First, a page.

One of the mysteries of the English language finally explained.
- another term for loan translation
- ‘In either case, English-speakers may have adopted the phrase via a direct, word-for-word translation of the German idiom; linguists call this a calque.’
- ‘Yesterday, Geraint Jennings pointed out that the ‘flights’ of drinks offered on upscale restaurant menus are a calque of French ‘volée ’, which has been borrowed directly as volley.’
- ‘A calque or loan-translation is a borrowing of a compound word from another language where each component is translated into native words and then joined together.’
- ‘So ‘butt naked’ would be a straightforward calque of a common expression whose word for ‘butt’ had dropped out of the language.’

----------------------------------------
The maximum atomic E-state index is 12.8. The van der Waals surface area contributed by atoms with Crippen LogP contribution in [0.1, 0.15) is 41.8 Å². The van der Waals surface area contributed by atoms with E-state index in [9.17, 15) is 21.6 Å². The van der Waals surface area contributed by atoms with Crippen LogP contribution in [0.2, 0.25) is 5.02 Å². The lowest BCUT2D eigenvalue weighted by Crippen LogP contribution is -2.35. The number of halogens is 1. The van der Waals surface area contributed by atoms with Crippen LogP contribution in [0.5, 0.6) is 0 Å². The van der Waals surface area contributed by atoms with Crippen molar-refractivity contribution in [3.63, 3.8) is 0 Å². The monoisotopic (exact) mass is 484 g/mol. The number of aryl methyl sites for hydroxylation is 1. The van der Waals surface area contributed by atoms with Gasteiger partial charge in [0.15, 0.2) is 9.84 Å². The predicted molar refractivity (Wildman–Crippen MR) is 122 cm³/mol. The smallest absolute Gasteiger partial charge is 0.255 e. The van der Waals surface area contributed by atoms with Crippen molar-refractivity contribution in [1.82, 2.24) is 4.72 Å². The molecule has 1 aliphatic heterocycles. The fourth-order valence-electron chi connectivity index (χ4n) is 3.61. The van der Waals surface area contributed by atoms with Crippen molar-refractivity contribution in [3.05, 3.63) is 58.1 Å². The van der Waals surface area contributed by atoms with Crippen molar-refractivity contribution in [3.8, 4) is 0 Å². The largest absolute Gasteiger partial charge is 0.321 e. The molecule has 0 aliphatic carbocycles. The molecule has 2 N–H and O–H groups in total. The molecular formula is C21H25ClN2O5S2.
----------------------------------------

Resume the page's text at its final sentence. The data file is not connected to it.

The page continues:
- ‘Anyway, Joe has been doing French calques for sixteen years.’
verbbe calqued on
Originate or function as a loan translation of.
- ‘Besides, even when the new meanings of existing words were calqued on cognate words in other languages.’
- ‘In addition, 103 main entries are borrowed from personal or place names, and 70 further entries are calqued on models in foreign languages.’
- ‘The most plausible explanation of its origin seems to be that it came in via American English, calqued on German ‘hoffentlich’.’
- ‘The Kriyol system has changed from a system calqued on Mandika to a system closer to Portuguese.’
- ‘He is aware that the French in the above poem is purposefully calqued on English, rather than based on standard French.’
1930s: from French, literally ‘copy, tracing’, from calquer ‘to trace’, via Italian from Latin calcare ‘to tread’.
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